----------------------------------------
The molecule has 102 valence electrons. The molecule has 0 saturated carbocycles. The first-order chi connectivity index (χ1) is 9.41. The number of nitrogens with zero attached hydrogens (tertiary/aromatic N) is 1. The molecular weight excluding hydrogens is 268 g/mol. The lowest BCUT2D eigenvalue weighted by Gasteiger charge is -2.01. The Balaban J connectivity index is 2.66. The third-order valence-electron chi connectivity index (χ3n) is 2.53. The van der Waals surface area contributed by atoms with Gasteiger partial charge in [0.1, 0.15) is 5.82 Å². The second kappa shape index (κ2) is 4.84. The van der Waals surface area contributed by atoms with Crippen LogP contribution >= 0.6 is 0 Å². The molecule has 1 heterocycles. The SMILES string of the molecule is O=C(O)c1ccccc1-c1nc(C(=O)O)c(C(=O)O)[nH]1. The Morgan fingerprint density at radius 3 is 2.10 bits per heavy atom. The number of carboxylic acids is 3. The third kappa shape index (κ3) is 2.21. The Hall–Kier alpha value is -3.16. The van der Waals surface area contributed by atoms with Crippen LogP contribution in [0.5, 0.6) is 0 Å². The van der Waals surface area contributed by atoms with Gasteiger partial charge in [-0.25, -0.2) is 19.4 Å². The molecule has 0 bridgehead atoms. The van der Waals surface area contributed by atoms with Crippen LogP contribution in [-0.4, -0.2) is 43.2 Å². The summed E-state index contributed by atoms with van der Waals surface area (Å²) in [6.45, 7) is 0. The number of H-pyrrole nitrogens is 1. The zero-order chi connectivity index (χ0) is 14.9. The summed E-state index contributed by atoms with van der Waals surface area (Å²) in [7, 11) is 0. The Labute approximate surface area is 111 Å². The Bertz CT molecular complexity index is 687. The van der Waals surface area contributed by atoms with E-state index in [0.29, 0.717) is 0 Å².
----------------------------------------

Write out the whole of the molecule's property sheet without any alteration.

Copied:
The molecule has 102 valence electrons. The molecule has 0 saturated carbocycles. The first-order chi connectivity index (χ1) is 9.41. The number of nitrogens with zero attached hydrogens (tertiary/aromatic N) is 1. The molecular weight excluding hydrogens is 268 g/mol. The lowest BCUT2D eigenvalue weighted by Gasteiger charge is -2.01. The Balaban J connectivity index is 2.66. The third-order valence-electron chi connectivity index (χ3n) is 2.53. The van der Waals surface area contributed by atoms with Gasteiger partial charge in [0.1, 0.15) is 5.82 Å². The second kappa shape index (κ2) is 4.84. The van der Waals surface area contributed by atoms with Crippen LogP contribution >= 0.6 is 0 Å². The molecule has 1 heterocycles. The SMILES string of the molecule is O=C(O)c1ccccc1-c1nc(C(=O)O)c(C(=O)O)[nH]1. The Morgan fingerprint density at radius 3 is 2.10 bits per heavy atom. The number of carboxylic acids is 3. The third kappa shape index (κ3) is 2.21. The Hall–Kier alpha value is -3.16. The van der Waals surface area contributed by atoms with Crippen LogP contribution in [0.5, 0.6) is 0 Å². The van der Waals surface area contributed by atoms with Gasteiger partial charge in [-0.25, -0.2) is 19.4 Å². The molecule has 0 bridgehead atoms. The van der Waals surface area contributed by atoms with Crippen LogP contribution in [-0.4, -0.2) is 43.2 Å². The summed E-state index contributed by atoms with van der Waals surface area (Å²) in [6.45, 7) is 0. The number of H-pyrrole nitrogens is 1. The zero-order chi connectivity index (χ0) is 14.9. The summed E-state index contributed by atoms with van der Waals surface area (Å²) in [7, 11) is 0. The Labute approximate surface area is 111 Å². The Bertz CT molecular complexity index is 687. The van der Waals surface area contributed by atoms with E-state index in [0.29, 0.717) is 0 Å².